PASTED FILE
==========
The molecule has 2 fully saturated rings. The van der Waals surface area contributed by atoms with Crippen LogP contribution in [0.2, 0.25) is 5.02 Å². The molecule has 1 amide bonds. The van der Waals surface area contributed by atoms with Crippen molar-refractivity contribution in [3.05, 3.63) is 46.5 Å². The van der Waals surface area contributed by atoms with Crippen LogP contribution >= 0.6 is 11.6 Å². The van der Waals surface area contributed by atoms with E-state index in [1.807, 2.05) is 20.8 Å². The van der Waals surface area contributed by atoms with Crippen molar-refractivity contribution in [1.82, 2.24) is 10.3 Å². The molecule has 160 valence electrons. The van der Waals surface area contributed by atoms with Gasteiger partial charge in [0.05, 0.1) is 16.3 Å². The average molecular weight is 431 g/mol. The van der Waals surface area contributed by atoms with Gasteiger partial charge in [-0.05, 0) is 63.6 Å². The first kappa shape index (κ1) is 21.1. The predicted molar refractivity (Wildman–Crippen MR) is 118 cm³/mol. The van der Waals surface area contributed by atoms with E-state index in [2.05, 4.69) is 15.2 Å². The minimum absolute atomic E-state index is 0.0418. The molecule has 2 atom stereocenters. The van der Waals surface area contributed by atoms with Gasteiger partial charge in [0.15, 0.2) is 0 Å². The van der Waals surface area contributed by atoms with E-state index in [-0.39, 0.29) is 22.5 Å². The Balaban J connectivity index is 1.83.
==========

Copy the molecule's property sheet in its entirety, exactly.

The molecule has 2 fully saturated rings. The van der Waals surface area contributed by atoms with Crippen LogP contribution in [0.2, 0.25) is 5.02 Å². The molecule has 1 amide bonds. The van der Waals surface area contributed by atoms with Crippen molar-refractivity contribution in [3.05, 3.63) is 46.5 Å². The van der Waals surface area contributed by atoms with Crippen LogP contribution >= 0.6 is 11.6 Å². The van der Waals surface area contributed by atoms with E-state index in [1.807, 2.05) is 20.8 Å². The van der Waals surface area contributed by atoms with Crippen molar-refractivity contribution in [1.82, 2.24) is 10.3 Å². The molecule has 160 valence electrons. The van der Waals surface area contributed by atoms with Gasteiger partial charge in [0.05, 0.1) is 16.3 Å². The average molecular weight is 431 g/mol. The van der Waals surface area contributed by atoms with Gasteiger partial charge in [-0.05, 0) is 63.6 Å². The first kappa shape index (κ1) is 21.1. The predicted molar refractivity (Wildman–Crippen MR) is 118 cm³/mol. The van der Waals surface area contributed by atoms with E-state index in [2.05, 4.69) is 15.2 Å². The minimum absolute atomic E-state index is 0.0418. The molecule has 2 atom stereocenters. The van der Waals surface area contributed by atoms with Gasteiger partial charge in [0.15, 0.2) is 0 Å². The van der Waals surface area contributed by atoms with E-state index in [-0.39, 0.29) is 22.5 Å². The Balaban J connectivity index is 1.83.